Landlords: Calling time on your tenant
PUBLISHED: 17:29 26 April 2018
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While many landlords manage to have a good relationship with their tenants, unfortunately all too often there are cases where tenants do not hold up their end of the deal.
In the current economic climate, many tenants have struggled, especially on the high streets, and have not been able to comply with the terms of the lease they signed up to. We have previously covered the situation when tenants become insolvent, but here we take a look at more straightforward tenant failures.
Most leases contain provisions that allow landlords to terminate a tenant’s lease in certain circumstances; these are known as “forfeiture” provisions. It is vitally important that the lease does contain these, as without them a landlord’s power to terminate a lease is very limited.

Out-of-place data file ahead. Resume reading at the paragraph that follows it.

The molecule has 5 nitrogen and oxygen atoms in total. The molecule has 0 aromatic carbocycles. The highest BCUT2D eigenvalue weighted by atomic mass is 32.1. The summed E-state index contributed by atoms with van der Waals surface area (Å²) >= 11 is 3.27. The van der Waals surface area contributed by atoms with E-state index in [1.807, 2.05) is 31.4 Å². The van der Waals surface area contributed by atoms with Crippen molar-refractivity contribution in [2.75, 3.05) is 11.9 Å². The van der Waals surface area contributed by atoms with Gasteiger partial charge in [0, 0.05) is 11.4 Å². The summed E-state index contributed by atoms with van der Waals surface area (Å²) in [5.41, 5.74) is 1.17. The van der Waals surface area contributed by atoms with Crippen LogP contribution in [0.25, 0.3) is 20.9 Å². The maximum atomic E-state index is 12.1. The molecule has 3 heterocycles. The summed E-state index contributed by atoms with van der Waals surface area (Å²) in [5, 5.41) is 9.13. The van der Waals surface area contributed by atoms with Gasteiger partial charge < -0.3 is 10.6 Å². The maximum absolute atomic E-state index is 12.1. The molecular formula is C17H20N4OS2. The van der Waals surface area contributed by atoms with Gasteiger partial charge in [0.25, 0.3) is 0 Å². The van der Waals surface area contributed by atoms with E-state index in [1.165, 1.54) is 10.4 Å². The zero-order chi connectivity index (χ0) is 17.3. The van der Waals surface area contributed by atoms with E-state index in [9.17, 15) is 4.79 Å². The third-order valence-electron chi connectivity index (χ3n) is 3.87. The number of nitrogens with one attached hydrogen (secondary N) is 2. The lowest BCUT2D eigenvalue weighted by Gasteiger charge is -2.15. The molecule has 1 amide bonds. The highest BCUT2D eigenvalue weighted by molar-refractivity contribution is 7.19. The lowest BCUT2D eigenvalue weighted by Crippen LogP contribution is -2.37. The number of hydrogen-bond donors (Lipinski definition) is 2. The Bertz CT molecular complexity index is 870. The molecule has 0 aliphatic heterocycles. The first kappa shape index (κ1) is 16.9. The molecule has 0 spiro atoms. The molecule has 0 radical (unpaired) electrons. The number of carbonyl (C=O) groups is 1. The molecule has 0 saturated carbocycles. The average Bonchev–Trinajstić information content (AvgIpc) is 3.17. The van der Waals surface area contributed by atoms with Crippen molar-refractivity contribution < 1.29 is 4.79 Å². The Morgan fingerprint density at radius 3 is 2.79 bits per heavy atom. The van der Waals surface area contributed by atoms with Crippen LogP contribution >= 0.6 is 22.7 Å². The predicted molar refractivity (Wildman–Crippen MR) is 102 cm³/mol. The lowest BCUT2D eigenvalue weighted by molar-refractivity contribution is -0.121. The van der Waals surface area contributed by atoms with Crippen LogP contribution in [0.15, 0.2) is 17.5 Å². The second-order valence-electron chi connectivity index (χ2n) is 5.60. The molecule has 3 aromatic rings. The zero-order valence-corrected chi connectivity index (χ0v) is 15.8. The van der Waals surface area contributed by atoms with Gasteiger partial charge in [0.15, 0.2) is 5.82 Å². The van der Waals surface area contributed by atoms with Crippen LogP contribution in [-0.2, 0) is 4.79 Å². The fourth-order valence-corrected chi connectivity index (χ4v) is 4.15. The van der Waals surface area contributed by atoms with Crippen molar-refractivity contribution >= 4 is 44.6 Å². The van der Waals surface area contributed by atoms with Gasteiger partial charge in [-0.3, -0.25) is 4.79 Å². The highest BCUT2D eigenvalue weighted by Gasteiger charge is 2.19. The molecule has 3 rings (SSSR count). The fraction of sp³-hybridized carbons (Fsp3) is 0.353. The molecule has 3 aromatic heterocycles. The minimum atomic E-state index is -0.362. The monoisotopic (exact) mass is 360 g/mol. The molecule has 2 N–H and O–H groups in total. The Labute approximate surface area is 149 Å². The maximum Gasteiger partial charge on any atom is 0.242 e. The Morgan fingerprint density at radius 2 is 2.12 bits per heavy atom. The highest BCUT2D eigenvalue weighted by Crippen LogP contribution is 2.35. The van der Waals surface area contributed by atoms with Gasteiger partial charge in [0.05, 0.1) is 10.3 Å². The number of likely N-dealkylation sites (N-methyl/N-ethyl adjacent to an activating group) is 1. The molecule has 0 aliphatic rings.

The most standard forfeiture events are:
• Failure to pay rent.
• Failure to comply with tenant obligations under the lease.
• Insolvency (which we covered last month).
Failure to pay rent is the most common forfeiture event to occur. A standard forfeiture clause would permit the landlord to terminate the lease when rent is more than 21 or 28 days overdue.
This right can be invoked by the landlord via “peaceable re-entry”. This basically means that the landlord physically takes back the property, thereby ending the lease. This is almost always affected by a bailiff on behalf of the landlord.
In terms of a tenant failing to comply with any other lease obligation, this involves a more formal process. Firstly a landlord must serve a notice clearly identifying the breach and give the tenant a reasonable time to remedy the same. If they fail to do so, a landlord may issue court proceedings to terminate the lease. A hearing will be scheduled and a judge will decide the matter.
Unfortunately, from time to time landlords will have issues with their tenants. Our recommendation is to take early advice and be proactive.
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